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The Whole Story

National Geographic (December 1953), 721-39.

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Page 1

Celebrating a Year of Jubilee

Speeds and Loads Vastly Increased

Page 2
Air Travel Sets Records

Airlines Plan a New Era

Page 3
Jet Debut Expected Soon

Flying by Robot Control

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Aviation Looks Ahead on Its 50th Birthday
By Vice Admiral Emory S. Land, USN (Ret.)

Fifty Years of Flight Story
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Photograph courtesy North American Aviation, Inc.

Modern in 1953, a Sabrejet speeds past a 1912 hand-built, pusher plane, demonstrating four decades of remarkable aviation progress. The biplane uses 80 hp to fly a mile a minute, while North American's Sabrejet uses about 12,000 hp to travel more than 700 miles (1,100 kilometers) an hour.

On the morning of December 17, 1903, an obscure bicycle mechanic clambered aboard a strange-looking craft, nodded to his brother and a small group of onlookers, and began one of history's greatest voyages of discovery.

His journey lasted just 12 seconds. 

In those fleeting moments a frail, kite-like machine bore Orville Wright aloft and carried him safely a distance of 120 feet (35 meters) across the desolate, wind-whipped sands at Kitty Hawk, North Carolina.

Humanity's age-old dream had been realized.  Man had flown successfully for the first time in a powered, heavier-than-air machine.

Celebrating a Year of Jubilee

In the United States, and in many foreign lands on freedom's side of the Iron Curtain, that epoch-making achievement will be commemorated with special ceremonies on December 17, 1953, the fiftieth anniversary of powered flight.

Here in our own land all of 1953 has been declared a Golden Jubilee celebration of the airplane's birth. There have been scores of commemorative events, among them air meets, State and regional air tours by the Civil Air Patrol, special radio and television programs, airport dedications, special newspaper editions, and the issuance of an anniversary airmail stamp.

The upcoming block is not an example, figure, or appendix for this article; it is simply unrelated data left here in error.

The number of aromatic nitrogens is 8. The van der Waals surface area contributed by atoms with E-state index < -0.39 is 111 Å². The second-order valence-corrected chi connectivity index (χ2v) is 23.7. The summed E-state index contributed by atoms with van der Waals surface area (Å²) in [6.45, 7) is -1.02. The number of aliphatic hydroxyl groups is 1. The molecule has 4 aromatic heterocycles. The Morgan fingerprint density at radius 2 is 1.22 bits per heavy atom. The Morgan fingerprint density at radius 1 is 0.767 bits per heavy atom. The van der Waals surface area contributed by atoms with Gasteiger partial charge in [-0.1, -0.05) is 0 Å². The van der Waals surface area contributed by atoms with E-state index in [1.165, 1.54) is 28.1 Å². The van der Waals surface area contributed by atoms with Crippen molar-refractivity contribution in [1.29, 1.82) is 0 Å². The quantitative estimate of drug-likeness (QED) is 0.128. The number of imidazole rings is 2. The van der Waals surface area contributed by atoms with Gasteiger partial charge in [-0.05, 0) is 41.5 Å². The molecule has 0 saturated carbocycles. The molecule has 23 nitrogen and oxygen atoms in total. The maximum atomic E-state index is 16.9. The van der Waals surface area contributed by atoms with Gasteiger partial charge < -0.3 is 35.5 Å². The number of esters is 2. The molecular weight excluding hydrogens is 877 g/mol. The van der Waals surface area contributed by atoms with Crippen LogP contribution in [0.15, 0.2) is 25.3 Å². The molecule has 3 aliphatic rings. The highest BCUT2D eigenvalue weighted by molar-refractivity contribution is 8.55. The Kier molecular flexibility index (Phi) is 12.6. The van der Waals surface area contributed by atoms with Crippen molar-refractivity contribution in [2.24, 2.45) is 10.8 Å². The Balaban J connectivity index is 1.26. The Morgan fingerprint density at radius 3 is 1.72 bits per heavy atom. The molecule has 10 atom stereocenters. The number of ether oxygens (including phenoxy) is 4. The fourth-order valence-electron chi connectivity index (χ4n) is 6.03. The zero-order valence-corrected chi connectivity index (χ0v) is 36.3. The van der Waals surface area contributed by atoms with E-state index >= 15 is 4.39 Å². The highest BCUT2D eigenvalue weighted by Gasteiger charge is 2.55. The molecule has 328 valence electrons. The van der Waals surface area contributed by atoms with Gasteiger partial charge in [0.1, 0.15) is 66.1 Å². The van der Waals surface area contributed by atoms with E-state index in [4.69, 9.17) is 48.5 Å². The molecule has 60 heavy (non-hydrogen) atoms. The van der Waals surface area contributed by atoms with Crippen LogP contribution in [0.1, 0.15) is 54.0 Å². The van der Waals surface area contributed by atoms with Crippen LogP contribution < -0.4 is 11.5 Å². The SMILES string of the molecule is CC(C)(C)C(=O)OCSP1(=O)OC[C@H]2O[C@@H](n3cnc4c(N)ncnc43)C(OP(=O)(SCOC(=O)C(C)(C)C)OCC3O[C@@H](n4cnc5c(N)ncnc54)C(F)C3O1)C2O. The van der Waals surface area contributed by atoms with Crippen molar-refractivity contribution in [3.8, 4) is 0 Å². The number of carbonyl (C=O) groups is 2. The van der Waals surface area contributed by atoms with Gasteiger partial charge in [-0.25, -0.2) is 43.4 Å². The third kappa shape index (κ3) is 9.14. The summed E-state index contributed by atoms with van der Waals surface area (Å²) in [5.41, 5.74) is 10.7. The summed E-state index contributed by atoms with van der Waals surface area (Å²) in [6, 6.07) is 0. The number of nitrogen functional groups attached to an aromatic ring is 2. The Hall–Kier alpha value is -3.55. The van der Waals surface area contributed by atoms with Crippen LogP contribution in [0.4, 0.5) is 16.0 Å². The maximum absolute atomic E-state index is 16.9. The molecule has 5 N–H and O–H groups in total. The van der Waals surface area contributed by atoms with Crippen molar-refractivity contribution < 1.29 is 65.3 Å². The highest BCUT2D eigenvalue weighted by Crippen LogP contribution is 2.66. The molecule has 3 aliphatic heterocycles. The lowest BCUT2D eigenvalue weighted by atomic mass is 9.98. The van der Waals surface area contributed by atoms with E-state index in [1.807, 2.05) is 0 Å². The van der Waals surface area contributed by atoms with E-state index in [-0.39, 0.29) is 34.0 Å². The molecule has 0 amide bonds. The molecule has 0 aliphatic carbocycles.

Perhaps you, like myself, belong to that older generation whose lifetime spans the entire history of successful flight. If so, I am sure you feel, as I do, a sense of wonder at the tremendous scope of the achievements we have witnessed in aviation.

Fifty years is a mere moment in time compared to the millenniums that have passed since man's invention of the wheel. Yet in that relatively brief interval we have seen the airplane grow from a fragile thing of wood, cloth, and wire into the fastest means of travel ever devised.

We, and our children, have seen the warplane play a major role in shaping the fate of nations. We have seen the airliners of peaceful commerce change the habits and living standards of ourselves and our neighbors.

With no exaggeration, mankind's first half century of powered flight has been called "the fifty years that changed the world."

The Wright brothers made a total of four flights that memorable winter's morning, averaging an air speed of 31miles (49 kilometers) per hour. The longest flight, with co-inventor Wilbur at the controls, went 852 feet (259 meters) in 59 seconds.

Speeds and Loads Vastly Increased

How unimpressive these figures inevitably seem in an age when fleets of huge airliners wing along our busy skyroads!  I doubt if even the Wright brothers could have dreamed in 1903 how greatly their distances and speeds would be exceeded.

Including fuel and Orville, the Wright aircraft weighed 750 pounds (350 kilograms). Today any one of a number of planes in the United States scheduled air fleet can carry 50 times that weight and fly 12 to 15 hours nonstop.

Recently a United States research plane streaked more than four miles (six kilometers) in the 12 seconds Orville required to travel 40 yards (35 meters). 

Even the fuselages of some modern military aircraft are longer than that first flight!

In our Air Age the farthest spot on earth is only hours away. Leaving New York, an airlines passenger can reach Paris in 13 hours, Chicago in 3 ¼ , Los Angeles in 10 ¾ , Rome in 19 ¼, Tokyo in 39.

By the time this article appears, one airline plans to be operating the first nonstop coast-to-coast service. New DC-7's will make the flights in less than eight hours.
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